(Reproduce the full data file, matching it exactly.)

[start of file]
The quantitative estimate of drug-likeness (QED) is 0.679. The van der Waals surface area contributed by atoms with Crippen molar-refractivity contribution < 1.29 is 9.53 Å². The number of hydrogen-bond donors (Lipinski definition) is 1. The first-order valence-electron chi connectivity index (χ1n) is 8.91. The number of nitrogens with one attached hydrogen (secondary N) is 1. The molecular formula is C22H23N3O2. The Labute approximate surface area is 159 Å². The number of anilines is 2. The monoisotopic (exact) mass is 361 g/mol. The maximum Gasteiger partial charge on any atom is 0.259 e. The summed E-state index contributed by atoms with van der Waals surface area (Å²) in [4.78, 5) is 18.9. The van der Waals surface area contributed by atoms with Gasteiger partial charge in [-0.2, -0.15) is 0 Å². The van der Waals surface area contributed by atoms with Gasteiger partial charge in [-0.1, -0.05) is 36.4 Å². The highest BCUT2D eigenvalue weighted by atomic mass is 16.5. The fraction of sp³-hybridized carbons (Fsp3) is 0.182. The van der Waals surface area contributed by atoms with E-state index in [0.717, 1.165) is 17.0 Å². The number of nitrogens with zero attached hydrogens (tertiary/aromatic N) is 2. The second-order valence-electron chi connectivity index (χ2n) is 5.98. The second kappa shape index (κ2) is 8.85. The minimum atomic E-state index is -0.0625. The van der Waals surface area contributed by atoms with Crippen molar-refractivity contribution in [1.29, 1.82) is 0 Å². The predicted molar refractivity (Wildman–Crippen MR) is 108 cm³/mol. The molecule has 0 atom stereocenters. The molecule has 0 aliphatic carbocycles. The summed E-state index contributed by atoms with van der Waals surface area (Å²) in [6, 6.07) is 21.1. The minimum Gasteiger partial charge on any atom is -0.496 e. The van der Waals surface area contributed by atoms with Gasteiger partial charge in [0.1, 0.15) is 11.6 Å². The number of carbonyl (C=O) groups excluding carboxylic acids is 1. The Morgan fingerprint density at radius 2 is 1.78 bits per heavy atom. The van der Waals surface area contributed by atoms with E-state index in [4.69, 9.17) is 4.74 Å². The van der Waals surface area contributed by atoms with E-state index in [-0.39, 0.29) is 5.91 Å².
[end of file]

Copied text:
The quantitative estimate of drug-likeness (QED) is 0.679. The van der Waals surface area contributed by atoms with Crippen molar-refractivity contribution < 1.29 is 9.53 Å². The number of hydrogen-bond donors (Lipinski definition) is 1. The first-order valence-electron chi connectivity index (χ1n) is 8.91. The number of nitrogens with one attached hydrogen (secondary N) is 1. The molecular formula is C22H23N3O2. The Labute approximate surface area is 159 Å². The number of anilines is 2. The monoisotopic (exact) mass is 361 g/mol. The maximum Gasteiger partial charge on any atom is 0.259 e. The summed E-state index contributed by atoms with van der Waals surface area (Å²) in [4.78, 5) is 18.9. The van der Waals surface area contributed by atoms with Gasteiger partial charge in [-0.2, -0.15) is 0 Å². The van der Waals surface area contributed by atoms with Gasteiger partial charge in [-0.1, -0.05) is 36.4 Å². The highest BCUT2D eigenvalue weighted by atomic mass is 16.5. The fraction of sp³-hybridized carbons (Fsp3) is 0.182. The van der Waals surface area contributed by atoms with E-state index in [0.717, 1.165) is 17.0 Å². The number of nitrogens with zero attached hydrogens (tertiary/aromatic N) is 2. The second-order valence-electron chi connectivity index (χ2n) is 5.98. The second kappa shape index (κ2) is 8.85. The minimum atomic E-state index is -0.0625. The van der Waals surface area contributed by atoms with Crippen molar-refractivity contribution in [1.29, 1.82) is 0 Å². The predicted molar refractivity (Wildman–Crippen MR) is 108 cm³/mol. The molecule has 0 atom stereocenters. The molecule has 0 aliphatic carbocycles. The summed E-state index contributed by atoms with van der Waals surface area (Å²) in [6, 6.07) is 21.1. The minimum Gasteiger partial charge on any atom is -0.496 e. The van der Waals surface area contributed by atoms with Gasteiger partial charge in [0.1, 0.15) is 11.6 Å². The number of carbonyl (C=O) groups excluding carboxylic acids is 1. The Morgan fingerprint density at radius 2 is 1.78 bits per heavy atom. The van der Waals surface area contributed by atoms with E-state index in [4.69, 9.17) is 4.74 Å². The van der Waals surface area contributed by atoms with E-state index in [-0.39, 0.29) is 5.91 Å².